globalisation. Economics may be dealing more with the economic dimensions
such as capital flows. Political science may focus on the changing role of
governments. However, the very process of globalisation is so far-reaching that
disciplines have to increasingly borrow from each other  to understand both the
causes and consequences of globalisation. Let us see how sociology seeks to
understand globalisation.
You will recall our early discussions on the scope of sociology and the
distinctive character of the sociological perspective. We go back a bit in order to
focus on the significance of the sociological perspective to understand
globalisation.
The scope of sociological study is extremely wide. It can focus its analysis of interactions
between individuals such as that of a shopkeeper with a customer, between teachers and
students, between two friends or family members.  It can likewise focus on national issues
such as unemployment or caste conflict or the effect of state policies on forest rights of the
tribal population or rural indebtedness. Or examine global social processes such as: the
impact of new flexible labour regulations on the working class; or that of the electronic media
on the young; or the entry of foreign universities on the education system of the country . What
defines the discipline of sociology is therefore not just what it studies (i.e. family or trade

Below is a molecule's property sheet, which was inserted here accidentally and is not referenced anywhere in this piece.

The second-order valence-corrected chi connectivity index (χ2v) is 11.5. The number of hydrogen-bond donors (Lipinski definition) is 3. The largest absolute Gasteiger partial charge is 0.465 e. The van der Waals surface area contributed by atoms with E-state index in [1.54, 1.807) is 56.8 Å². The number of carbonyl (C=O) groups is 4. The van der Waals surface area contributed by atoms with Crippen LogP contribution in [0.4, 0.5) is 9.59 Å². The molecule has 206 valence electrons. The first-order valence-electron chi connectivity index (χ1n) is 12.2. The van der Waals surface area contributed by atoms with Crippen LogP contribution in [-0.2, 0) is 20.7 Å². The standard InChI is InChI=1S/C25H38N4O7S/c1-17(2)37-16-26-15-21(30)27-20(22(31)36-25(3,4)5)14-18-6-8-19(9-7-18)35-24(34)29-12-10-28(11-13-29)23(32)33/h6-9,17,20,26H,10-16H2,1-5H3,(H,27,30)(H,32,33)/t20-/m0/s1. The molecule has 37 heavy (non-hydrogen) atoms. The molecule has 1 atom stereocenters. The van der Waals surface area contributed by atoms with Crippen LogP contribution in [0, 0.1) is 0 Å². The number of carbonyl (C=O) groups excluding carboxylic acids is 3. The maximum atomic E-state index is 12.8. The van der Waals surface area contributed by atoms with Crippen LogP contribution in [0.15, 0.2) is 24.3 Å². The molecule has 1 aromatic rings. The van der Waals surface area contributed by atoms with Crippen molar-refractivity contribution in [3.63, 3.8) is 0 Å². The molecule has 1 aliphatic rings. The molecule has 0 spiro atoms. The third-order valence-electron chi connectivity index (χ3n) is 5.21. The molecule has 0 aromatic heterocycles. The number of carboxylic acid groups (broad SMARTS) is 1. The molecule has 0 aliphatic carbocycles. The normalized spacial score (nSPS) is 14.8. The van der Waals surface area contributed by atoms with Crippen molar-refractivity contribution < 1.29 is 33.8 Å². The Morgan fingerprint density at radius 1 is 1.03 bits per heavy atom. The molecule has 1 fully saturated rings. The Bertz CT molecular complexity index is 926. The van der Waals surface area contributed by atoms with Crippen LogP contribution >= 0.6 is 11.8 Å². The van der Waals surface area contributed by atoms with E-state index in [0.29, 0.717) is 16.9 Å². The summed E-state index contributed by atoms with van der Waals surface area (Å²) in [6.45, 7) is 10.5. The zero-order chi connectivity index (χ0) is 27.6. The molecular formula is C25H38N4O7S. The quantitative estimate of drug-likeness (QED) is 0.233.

unions or villages) but how it studies a chosen field. (NCERT BOOK 1, Class XI  2005)
You read the above paragraph carefully. You will realise that since sociology
is not defined by what it studies but how it studies, it would be not quite right
to state that sociology only studies the social or cultural consequences of
globalisation. What it does is use the sociological imagination to make sense of
the connections between the individual and society, the micro and the macro,
the local and the global. How is the peasant affected in a remote village? How is
s/he connected to global changes? How has it affected the chances of
employment for the middle class? How has it affected the possibilities of big
Indian corporations becoming transnational corporations? What does it mean
to the neighbourhood grocer if the retail sector is opened up to big transnational
companies? Why are there so many shopping malls in our cities and towns
today? How has it changed the way young people spend their leisure time?
These are just few examples of the wide ranging and different kinds of changes
that globalisation is bringing about. You will find many more instances whereby
global developments are affecting the lives of people. And thereby affecting the
way sociology has to study society.
2015-16(21/01/2015)
Page 4


Globalisation and
Social Change
6
2015-16(21/01/2015)
Social Change and Development in India
92
o discussion on social change in the twenty-first century can take place
without some reference to globalisation.  It is but natural that in this book on
social change and development, the terms globalisation and liberalisation have
already appeared in your earlier chapters. Recall the section on globalisation,
liberalisation, and rural society in chapter 4. Go back and read the section on